A graduate of Ohio State University with a degree in Journalism, she worked in the corporate software world before planting her backside in an uncomfortable chair to write full time in 2004. Rachel serves on the Executive Board for American Christian Fiction Writers and leads worship at their annual conference. She is a mentor and book therapist at My Book Therapy, and conference speaker.
Rachel writes from her two-story tower in an exceedingly more comfy chair. She is a huge Buckeyes football fan.
My review of Rachel's book The Wedding Dress. (Note: As of today - 5/25/13 - The Wedding Dress is only $2.51 for Kindle on Amazon!)
Watch the book trailer!
And, enter the giveaway to win a Kindle Fire!
Rachel Hauck is celebrating the release of Once Upon a Prince with a fun "Royal Wedding" Giveaway and connecting with readers at her May 28th Facebook Party.
One "royal" winner will receive:
- A Kindle Fire
- Once Upon a Prince by Rachel Hauck
So grab your copy of Once Upon a Prince and join Rachel on the evening of May 28th for a chance to connect and make some new friends. (If you haven't read the book, don't let that stop you from coming!)
Don't miss a moment of the fun; RSVP today. Tell your friends via FACEBOOK or TWITTER and increase your chances of winning. Hope to see you on the 28th!
The fine print:
I was provided with a complimentary copy of this book for review purposes. The opinions expressed are all mine and I was not required to give a positive review.
Sunday, May 12, 2013
Welcome to Pearl Girls™ Mother of Pearl Mother’s Day blog series—a nine-day celebration of moms and mothering. Each day will feature a new post by some of today’s best writers (Tricia Goyer, Lisa Takeuchi Cullen, Beth Vogt, Lesli Westfall, and more). I hope you’ll join us each day for another unique perspective on Mother’s Day.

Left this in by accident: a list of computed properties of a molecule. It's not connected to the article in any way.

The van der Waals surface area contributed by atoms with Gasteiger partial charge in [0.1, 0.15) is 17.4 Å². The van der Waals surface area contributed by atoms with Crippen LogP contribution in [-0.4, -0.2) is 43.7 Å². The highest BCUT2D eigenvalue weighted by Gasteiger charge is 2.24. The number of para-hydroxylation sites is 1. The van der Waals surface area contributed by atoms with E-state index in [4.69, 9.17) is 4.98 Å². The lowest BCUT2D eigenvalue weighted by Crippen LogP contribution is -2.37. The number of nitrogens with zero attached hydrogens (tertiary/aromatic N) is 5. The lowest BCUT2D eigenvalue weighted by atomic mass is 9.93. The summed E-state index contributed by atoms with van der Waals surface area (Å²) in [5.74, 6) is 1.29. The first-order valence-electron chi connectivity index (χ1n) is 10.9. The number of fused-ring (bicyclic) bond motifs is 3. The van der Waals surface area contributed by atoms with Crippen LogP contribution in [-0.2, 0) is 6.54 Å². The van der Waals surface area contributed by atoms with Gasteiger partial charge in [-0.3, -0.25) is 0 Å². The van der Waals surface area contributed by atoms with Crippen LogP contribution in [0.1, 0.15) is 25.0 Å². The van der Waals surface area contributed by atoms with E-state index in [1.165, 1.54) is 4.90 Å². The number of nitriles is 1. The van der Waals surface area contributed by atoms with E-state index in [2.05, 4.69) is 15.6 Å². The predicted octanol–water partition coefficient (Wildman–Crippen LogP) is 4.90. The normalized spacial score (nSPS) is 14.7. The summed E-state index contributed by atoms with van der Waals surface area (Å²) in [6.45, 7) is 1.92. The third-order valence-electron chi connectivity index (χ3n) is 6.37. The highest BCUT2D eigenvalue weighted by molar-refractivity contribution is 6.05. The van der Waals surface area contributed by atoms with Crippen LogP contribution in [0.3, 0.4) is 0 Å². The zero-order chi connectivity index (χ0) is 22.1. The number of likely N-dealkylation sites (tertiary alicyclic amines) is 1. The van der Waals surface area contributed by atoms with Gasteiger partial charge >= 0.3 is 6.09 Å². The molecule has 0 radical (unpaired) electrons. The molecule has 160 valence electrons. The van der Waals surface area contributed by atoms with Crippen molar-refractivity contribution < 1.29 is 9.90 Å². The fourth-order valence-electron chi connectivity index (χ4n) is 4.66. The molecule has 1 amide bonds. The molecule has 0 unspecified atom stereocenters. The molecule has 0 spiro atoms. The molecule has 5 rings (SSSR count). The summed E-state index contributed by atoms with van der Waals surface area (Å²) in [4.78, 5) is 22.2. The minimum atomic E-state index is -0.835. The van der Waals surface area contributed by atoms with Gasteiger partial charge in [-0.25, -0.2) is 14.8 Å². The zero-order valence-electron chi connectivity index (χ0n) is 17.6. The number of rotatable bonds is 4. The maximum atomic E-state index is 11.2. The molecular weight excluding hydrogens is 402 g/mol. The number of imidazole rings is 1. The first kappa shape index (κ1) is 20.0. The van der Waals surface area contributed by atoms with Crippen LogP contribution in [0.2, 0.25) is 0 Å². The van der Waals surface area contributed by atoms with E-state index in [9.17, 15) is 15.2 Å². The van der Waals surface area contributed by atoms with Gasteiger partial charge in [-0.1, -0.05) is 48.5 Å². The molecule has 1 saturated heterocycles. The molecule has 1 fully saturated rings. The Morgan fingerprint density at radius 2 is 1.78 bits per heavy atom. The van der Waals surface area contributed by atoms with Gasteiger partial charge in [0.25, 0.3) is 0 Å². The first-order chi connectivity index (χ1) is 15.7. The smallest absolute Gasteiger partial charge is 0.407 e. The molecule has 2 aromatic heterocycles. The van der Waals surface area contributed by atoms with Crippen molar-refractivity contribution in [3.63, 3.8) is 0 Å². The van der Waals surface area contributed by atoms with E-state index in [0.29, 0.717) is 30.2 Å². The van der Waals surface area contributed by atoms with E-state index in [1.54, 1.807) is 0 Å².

AND . . . do enter the contest for a chance to win a beautiful handcrafted pearl necklace and a JOYN India bag. Enter at the bottom of this post. The contest runs 5/4-5/13, and the winner will be announced on 5/14. Contest is only open to U.S. residents.
If you are unfamiliar with Pearl Girls™, please visit www.pearlgirls.info, subscribe to our blog, and see what we’re all about. In short, we exist to support the work of charities that help women and children in the US and around the globe. Consider purchasing a copy of Mother of Pearl: Luminous Lessons and Iridescent Faith to help support Pearl Girls™.
And to all you MOMS out there, Happy Mother’s Day!
~Mother Ship by Melody Murray
Mother Ship (N.) - a ship that serves or carries one or more smaller ships.
Raising two boys in India is quite nice, really. We have monkeys, scooters, plenty of dirt, and mountains. The challenges are comical. I found very quickly on that if you don’t laugh, you’ll cry. It’s been an excellent motto for our three years thus far, one I learned shortly after our arrival here in June of 2010.
We’d been in India for just three days when I had my first major meltdown. Our two boys, ages three and four, were sitting in big plastic buckets in our smelly bathroom, covered with mosquito bites, jetlagged as can be. I was frantically pouring cold water over them, trying to scrub off the India grime that had caked on their scrawny little bodies. I was having to hold them like puppy dogs so they wouldn’t scurry out from underneath the cold water. It was a far cry from the sweet, warm, bubbly, happy bath time we’d experienced together for the past four years in the States! Talk about culture shock. They were in shock. I was in shock. I’m sure the neighbors were in shock, too. I’m not sure my boys have ever seen me scream, cry, and stomp that much. Thank God it is just a memory now.